4th August 2015
Now I have your attention, I must stress that this is not representative of the sort of results we frequently get – I find it an interesting case study as it does highlight some interesting points in relation to personal guarantees (PGs) issued by the banks.
Generally speaking, banks have been issuing personal guarantees for a very long time now and they are usually pretty ironclad. Historically, arguments like “I didn’t get a chance to have Independent Legal Advice (ILA)” used to hold water, but these days most judges will rule that as a company director, your duty of care is to the company and so you should know what you are signing – caveat emptor!
What most people do not realise is that it is common banking practice to keep PGs on file, even after the debts have been repaid and the accounts closed. As a result, supporting documentation with bank PGs is highly important – to illustrate this point, having a charge over your home is not conclusive evidence that a mortgage exists.
In this particular case, the clients approached us with a £300k PG from one of the banks and engaged our services to negotiate a full and final settlement. Once we were engaged, further PGs were produced bringing the total to £1.8m. Once our authority was acknowledged by the bank, we requested copies of the PG documentation (to double check they have been drafted correctly) as well as the relevant facility letters and bank statements as proof of debt (there could have been a clerical error whereby a debt that was originally unsecured was being pursued under the PG – admittedly, this is highly unusual, but it nevertheless remains part of our due diligence process).
As anticipated, the PG documentation appeared to be in order and the relevant protocols appeared to have largely been followed in the execution (there were however some points of concern which meant that a challenge could be mounted on the validity of the PG in relation to one of the parties, but we felt that this alone would not be enough to set aside the bank’s claim – rather it could be used as leverage to negotiate a better deal for the clients). The problem was with the supporting documentation – after piecing together the facility letters, bank statements and PGs, it was not possible to reconcile the banks’ claim. The facility letters referred to PGs that were not provided/possibly didn’t exist. On this basis, we determined that should the bank attempt litigation, they could not adequately prove that a liability exists for our clients.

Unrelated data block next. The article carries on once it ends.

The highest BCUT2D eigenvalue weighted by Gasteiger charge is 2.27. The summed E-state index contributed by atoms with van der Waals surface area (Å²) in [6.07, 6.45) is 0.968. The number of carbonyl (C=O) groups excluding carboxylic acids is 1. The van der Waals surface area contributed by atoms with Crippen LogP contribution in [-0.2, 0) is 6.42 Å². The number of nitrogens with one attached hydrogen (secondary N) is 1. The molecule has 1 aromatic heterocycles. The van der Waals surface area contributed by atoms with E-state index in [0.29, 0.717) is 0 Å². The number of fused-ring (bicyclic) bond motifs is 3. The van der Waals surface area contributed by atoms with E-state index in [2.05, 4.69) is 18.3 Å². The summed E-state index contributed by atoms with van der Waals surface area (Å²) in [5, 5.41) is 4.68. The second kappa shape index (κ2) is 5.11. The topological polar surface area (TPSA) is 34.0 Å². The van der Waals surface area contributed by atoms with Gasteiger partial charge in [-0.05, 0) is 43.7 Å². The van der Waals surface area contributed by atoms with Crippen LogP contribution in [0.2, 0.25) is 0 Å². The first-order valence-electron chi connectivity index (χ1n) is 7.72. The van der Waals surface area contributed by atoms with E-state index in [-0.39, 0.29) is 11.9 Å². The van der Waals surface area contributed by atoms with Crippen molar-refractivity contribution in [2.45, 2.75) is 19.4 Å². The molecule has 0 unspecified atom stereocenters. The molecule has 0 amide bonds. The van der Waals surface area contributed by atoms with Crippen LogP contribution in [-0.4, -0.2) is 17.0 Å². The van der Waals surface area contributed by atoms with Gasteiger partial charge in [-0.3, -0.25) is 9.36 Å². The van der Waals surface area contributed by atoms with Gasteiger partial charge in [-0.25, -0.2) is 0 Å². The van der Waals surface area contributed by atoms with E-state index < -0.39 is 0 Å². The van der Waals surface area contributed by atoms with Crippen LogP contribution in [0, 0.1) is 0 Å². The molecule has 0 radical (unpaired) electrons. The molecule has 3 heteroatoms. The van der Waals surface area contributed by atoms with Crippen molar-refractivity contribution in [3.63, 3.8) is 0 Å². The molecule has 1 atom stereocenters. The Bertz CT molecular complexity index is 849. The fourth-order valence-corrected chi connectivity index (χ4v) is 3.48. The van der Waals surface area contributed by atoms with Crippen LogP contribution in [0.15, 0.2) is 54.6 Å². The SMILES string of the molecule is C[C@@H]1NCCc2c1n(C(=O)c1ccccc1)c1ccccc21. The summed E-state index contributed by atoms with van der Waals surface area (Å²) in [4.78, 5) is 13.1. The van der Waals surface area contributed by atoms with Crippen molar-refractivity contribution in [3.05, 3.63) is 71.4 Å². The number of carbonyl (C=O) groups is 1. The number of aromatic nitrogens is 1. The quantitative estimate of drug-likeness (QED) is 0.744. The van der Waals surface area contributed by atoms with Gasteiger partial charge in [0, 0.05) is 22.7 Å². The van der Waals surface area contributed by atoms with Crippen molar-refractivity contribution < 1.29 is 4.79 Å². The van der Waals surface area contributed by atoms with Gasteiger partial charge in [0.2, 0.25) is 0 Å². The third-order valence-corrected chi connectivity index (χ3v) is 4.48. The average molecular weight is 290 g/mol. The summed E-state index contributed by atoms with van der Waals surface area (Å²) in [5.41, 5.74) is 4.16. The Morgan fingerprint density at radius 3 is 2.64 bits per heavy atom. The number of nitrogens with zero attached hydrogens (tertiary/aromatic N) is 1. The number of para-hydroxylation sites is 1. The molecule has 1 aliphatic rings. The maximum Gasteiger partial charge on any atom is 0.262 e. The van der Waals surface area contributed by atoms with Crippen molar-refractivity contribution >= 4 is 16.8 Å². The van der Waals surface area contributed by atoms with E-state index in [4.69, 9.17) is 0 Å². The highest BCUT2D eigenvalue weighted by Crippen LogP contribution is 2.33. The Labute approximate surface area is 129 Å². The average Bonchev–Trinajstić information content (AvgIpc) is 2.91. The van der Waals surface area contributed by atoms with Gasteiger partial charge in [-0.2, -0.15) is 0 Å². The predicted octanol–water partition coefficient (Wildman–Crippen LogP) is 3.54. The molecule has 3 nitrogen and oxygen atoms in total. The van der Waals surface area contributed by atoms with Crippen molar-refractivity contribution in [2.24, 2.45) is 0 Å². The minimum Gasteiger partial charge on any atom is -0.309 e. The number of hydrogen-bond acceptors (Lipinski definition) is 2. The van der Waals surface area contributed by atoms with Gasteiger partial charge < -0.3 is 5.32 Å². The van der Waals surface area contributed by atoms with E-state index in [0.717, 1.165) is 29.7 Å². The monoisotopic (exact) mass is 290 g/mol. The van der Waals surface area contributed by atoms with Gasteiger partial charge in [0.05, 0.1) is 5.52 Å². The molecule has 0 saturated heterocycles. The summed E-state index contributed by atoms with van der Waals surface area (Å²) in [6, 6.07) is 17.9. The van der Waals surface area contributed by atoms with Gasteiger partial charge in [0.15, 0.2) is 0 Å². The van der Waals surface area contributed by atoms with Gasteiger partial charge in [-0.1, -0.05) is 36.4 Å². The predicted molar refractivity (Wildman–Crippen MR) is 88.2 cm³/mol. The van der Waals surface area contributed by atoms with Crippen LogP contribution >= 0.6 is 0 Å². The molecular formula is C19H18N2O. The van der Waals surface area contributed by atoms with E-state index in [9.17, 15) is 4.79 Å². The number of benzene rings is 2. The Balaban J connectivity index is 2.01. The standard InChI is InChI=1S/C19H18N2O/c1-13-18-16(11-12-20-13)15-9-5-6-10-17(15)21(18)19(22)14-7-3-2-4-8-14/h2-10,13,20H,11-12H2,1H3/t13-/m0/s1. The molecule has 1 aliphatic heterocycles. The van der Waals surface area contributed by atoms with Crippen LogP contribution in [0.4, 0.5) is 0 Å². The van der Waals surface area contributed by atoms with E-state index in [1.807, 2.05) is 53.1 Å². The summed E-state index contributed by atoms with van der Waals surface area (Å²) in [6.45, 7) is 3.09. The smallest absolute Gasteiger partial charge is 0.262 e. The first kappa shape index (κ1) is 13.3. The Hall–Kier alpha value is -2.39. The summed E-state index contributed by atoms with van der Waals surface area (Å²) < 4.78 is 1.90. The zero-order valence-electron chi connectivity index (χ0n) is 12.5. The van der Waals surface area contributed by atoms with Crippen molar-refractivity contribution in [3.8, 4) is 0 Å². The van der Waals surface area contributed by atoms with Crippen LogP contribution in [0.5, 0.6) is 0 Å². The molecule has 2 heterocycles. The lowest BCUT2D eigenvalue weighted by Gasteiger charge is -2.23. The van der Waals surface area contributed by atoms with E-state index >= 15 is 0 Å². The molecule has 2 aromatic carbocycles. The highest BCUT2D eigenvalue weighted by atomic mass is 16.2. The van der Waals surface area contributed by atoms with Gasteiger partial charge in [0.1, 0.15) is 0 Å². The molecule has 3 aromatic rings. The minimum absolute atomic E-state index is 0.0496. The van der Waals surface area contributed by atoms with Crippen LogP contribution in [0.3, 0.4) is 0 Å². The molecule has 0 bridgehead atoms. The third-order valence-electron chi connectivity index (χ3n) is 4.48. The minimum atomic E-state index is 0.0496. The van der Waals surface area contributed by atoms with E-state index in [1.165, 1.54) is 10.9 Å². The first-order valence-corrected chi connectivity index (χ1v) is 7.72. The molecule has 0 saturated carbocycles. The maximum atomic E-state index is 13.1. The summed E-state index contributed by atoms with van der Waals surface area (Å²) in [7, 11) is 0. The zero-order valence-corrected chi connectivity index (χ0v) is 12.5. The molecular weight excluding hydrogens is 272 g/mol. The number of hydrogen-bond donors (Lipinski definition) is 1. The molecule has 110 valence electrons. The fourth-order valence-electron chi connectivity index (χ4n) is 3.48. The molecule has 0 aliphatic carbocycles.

Given that there are no guarantees when it comes to litigation, we took the view that a full and final settlement “without acknowledgement of any liability on the part of our clients” would be in our clients’ best interest so that we could expedite a swift resolution. After lengthy negotiation with the bank stating our position, the bank conceded to our argument and agreed on a settlement of £20k.
Again, I must stress that this is not representative of the sort of results we frequently get. Every case is different and you would need to carefully analyse the financial etc in order to make a proper determination/recommendation. If in doubt, seek advice.
Please be advised that all views expressed in these posts are those of the author and not of James Rosa Associates ltd.